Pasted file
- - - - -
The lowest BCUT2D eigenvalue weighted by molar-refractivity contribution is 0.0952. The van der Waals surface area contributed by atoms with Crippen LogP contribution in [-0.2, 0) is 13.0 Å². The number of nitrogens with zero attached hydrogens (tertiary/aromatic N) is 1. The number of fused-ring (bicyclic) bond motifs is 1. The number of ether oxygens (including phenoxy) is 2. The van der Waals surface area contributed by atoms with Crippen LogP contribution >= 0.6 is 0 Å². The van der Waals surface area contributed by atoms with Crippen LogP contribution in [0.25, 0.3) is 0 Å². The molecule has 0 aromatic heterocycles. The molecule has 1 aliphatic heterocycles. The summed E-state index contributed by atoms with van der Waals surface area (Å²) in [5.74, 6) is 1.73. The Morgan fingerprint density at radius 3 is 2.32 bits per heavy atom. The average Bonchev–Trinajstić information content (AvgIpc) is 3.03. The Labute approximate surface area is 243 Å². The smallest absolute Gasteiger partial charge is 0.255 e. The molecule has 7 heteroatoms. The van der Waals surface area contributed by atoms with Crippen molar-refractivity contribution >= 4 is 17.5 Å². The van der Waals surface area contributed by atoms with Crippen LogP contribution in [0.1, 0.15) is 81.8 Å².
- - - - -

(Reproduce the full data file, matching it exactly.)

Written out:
The lowest BCUT2D eigenvalue weighted by molar-refractivity contribution is 0.0952. The van der Waals surface area contributed by atoms with Crippen LogP contribution in [-0.2, 0) is 13.0 Å². The number of nitrogens with zero attached hydrogens (tertiary/aromatic N) is 1. The number of fused-ring (bicyclic) bond motifs is 1. The number of ether oxygens (including phenoxy) is 2. The van der Waals surface area contributed by atoms with Crippen LogP contribution >= 0.6 is 0 Å². The van der Waals surface area contributed by atoms with Crippen LogP contribution in [0.25, 0.3) is 0 Å². The molecule has 0 aromatic heterocycles. The molecule has 1 aliphatic heterocycles. The summed E-state index contributed by atoms with van der Waals surface area (Å²) in [5.74, 6) is 1.73. The Morgan fingerprint density at radius 3 is 2.32 bits per heavy atom. The average Bonchev–Trinajstić information content (AvgIpc) is 3.03. The Labute approximate surface area is 243 Å². The smallest absolute Gasteiger partial charge is 0.255 e. The molecule has 7 heteroatoms. The van der Waals surface area contributed by atoms with Crippen molar-refractivity contribution >= 4 is 17.5 Å². The van der Waals surface area contributed by atoms with Crippen LogP contribution in [0.1, 0.15) is 81.8 Å².